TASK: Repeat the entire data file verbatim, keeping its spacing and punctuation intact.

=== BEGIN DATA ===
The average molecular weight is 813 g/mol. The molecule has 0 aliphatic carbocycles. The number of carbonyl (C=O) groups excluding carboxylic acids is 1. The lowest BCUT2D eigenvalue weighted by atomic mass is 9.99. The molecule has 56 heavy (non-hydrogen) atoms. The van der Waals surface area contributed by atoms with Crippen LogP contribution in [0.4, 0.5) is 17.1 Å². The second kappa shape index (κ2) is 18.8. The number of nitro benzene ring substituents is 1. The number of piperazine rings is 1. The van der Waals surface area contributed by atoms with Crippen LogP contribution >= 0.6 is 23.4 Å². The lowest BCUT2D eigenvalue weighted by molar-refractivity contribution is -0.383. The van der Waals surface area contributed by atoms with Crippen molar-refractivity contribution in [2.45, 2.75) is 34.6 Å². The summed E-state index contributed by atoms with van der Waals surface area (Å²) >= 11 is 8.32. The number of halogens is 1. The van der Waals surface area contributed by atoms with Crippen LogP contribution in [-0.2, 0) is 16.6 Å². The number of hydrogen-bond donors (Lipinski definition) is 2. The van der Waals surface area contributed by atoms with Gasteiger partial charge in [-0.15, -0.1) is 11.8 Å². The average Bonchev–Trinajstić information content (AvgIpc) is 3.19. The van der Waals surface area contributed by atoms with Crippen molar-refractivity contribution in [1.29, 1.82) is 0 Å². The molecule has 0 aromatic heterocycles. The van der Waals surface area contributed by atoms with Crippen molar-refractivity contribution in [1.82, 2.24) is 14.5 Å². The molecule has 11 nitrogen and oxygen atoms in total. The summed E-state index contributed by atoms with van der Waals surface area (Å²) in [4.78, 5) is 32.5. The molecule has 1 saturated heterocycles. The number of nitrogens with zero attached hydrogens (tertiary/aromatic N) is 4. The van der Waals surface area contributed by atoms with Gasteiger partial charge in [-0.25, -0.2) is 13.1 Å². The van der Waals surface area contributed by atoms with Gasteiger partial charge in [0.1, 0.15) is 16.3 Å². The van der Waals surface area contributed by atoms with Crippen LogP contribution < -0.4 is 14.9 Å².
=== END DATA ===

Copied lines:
The average molecular weight is 813 g/mol. The molecule has 0 aliphatic carbocycles. The number of carbonyl (C=O) groups excluding carboxylic acids is 1. The lowest BCUT2D eigenvalue weighted by atomic mass is 9.99. The molecule has 56 heavy (non-hydrogen) atoms. The van der Waals surface area contributed by atoms with Crippen LogP contribution in [0.4, 0.5) is 17.1 Å². The second kappa shape index (κ2) is 18.8. The number of nitro benzene ring substituents is 1. The number of piperazine rings is 1. The van der Waals surface area contributed by atoms with Crippen LogP contribution >= 0.6 is 23.4 Å². The lowest BCUT2D eigenvalue weighted by molar-refractivity contribution is -0.383. The van der Waals surface area contributed by atoms with Crippen molar-refractivity contribution in [2.45, 2.75) is 34.6 Å². The summed E-state index contributed by atoms with van der Waals surface area (Å²) >= 11 is 8.32. The number of halogens is 1. The van der Waals surface area contributed by atoms with Crippen LogP contribution in [-0.2, 0) is 16.6 Å². The number of hydrogen-bond donors (Lipinski definition) is 2. The van der Waals surface area contributed by atoms with Gasteiger partial charge in [-0.15, -0.1) is 11.8 Å². The average Bonchev–Trinajstić information content (AvgIpc) is 3.19. The van der Waals surface area contributed by atoms with Crippen molar-refractivity contribution in [1.29, 1.82) is 0 Å². The molecule has 0 aromatic heterocycles. The van der Waals surface area contributed by atoms with Crippen molar-refractivity contribution in [1.82, 2.24) is 14.5 Å². The molecule has 11 nitrogen and oxygen atoms in total. The summed E-state index contributed by atoms with van der Waals surface area (Å²) in [4.78, 5) is 32.5. The molecule has 1 saturated heterocycles. The number of nitrogens with zero attached hydrogens (tertiary/aromatic N) is 4. The van der Waals surface area contributed by atoms with Gasteiger partial charge in [-0.25, -0.2) is 13.1 Å². The van der Waals surface area contributed by atoms with Gasteiger partial charge in [0.1, 0.15) is 16.3 Å². The van der Waals surface area contributed by atoms with Crippen LogP contribution < -0.4 is 14.9 Å².